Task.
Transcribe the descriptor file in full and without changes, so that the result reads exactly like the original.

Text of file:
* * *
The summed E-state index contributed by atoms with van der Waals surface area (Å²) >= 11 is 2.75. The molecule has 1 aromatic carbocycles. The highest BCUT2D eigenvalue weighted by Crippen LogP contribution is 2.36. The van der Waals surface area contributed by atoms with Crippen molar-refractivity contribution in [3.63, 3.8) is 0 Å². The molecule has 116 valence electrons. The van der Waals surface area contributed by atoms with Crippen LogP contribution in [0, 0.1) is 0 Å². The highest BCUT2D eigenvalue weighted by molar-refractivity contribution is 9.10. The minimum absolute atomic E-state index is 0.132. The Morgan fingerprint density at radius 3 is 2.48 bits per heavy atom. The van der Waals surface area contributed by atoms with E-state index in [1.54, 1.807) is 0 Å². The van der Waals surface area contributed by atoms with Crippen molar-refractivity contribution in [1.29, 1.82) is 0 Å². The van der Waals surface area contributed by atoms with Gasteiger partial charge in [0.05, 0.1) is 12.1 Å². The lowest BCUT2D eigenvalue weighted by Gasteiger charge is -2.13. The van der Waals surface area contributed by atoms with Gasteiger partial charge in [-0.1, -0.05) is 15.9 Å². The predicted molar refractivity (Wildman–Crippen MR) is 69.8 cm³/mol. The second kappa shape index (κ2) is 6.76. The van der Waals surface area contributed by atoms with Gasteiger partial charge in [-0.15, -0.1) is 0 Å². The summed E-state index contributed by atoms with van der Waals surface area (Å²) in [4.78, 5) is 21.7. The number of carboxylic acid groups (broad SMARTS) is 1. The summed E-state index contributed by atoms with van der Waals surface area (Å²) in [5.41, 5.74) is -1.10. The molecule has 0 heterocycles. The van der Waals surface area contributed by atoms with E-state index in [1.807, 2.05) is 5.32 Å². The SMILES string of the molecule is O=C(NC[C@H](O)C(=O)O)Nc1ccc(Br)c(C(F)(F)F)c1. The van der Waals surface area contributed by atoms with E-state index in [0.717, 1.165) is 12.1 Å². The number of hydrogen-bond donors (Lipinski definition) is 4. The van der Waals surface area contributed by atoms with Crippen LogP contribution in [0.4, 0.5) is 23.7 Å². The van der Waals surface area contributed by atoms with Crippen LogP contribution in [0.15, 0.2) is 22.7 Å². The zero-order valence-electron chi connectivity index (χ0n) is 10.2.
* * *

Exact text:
The summed E-state index contributed by atoms with van der Waals surface area (Å²) >= 11 is 2.75. The molecule has 1 aromatic carbocycles. The highest BCUT2D eigenvalue weighted by Crippen LogP contribution is 2.36. The van der Waals surface area contributed by atoms with Crippen molar-refractivity contribution in [3.63, 3.8) is 0 Å². The molecule has 116 valence electrons. The van der Waals surface area contributed by atoms with Crippen LogP contribution in [0, 0.1) is 0 Å². The highest BCUT2D eigenvalue weighted by molar-refractivity contribution is 9.10. The minimum absolute atomic E-state index is 0.132. The Morgan fingerprint density at radius 3 is 2.48 bits per heavy atom. The van der Waals surface area contributed by atoms with E-state index in [1.54, 1.807) is 0 Å². The van der Waals surface area contributed by atoms with Crippen molar-refractivity contribution in [1.29, 1.82) is 0 Å². The van der Waals surface area contributed by atoms with Gasteiger partial charge in [0.05, 0.1) is 12.1 Å². The lowest BCUT2D eigenvalue weighted by Gasteiger charge is -2.13. The van der Waals surface area contributed by atoms with Gasteiger partial charge in [-0.1, -0.05) is 15.9 Å². The predicted molar refractivity (Wildman–Crippen MR) is 69.8 cm³/mol. The second kappa shape index (κ2) is 6.76. The van der Waals surface area contributed by atoms with Gasteiger partial charge in [-0.15, -0.1) is 0 Å². The summed E-state index contributed by atoms with van der Waals surface area (Å²) in [4.78, 5) is 21.7. The number of carboxylic acid groups (broad SMARTS) is 1. The summed E-state index contributed by atoms with van der Waals surface area (Å²) in [5.41, 5.74) is -1.10. The molecule has 0 heterocycles. The van der Waals surface area contributed by atoms with E-state index in [1.807, 2.05) is 5.32 Å². The SMILES string of the molecule is O=C(NC[C@H](O)C(=O)O)Nc1ccc(Br)c(C(F)(F)F)c1. The van der Waals surface area contributed by atoms with E-state index in [0.717, 1.165) is 12.1 Å². The number of hydrogen-bond donors (Lipinski definition) is 4. The van der Waals surface area contributed by atoms with Crippen LogP contribution in [0.4, 0.5) is 23.7 Å². The van der Waals surface area contributed by atoms with Crippen LogP contribution in [0.15, 0.2) is 22.7 Å². The zero-order valence-electron chi connectivity index (χ0n) is 10.2.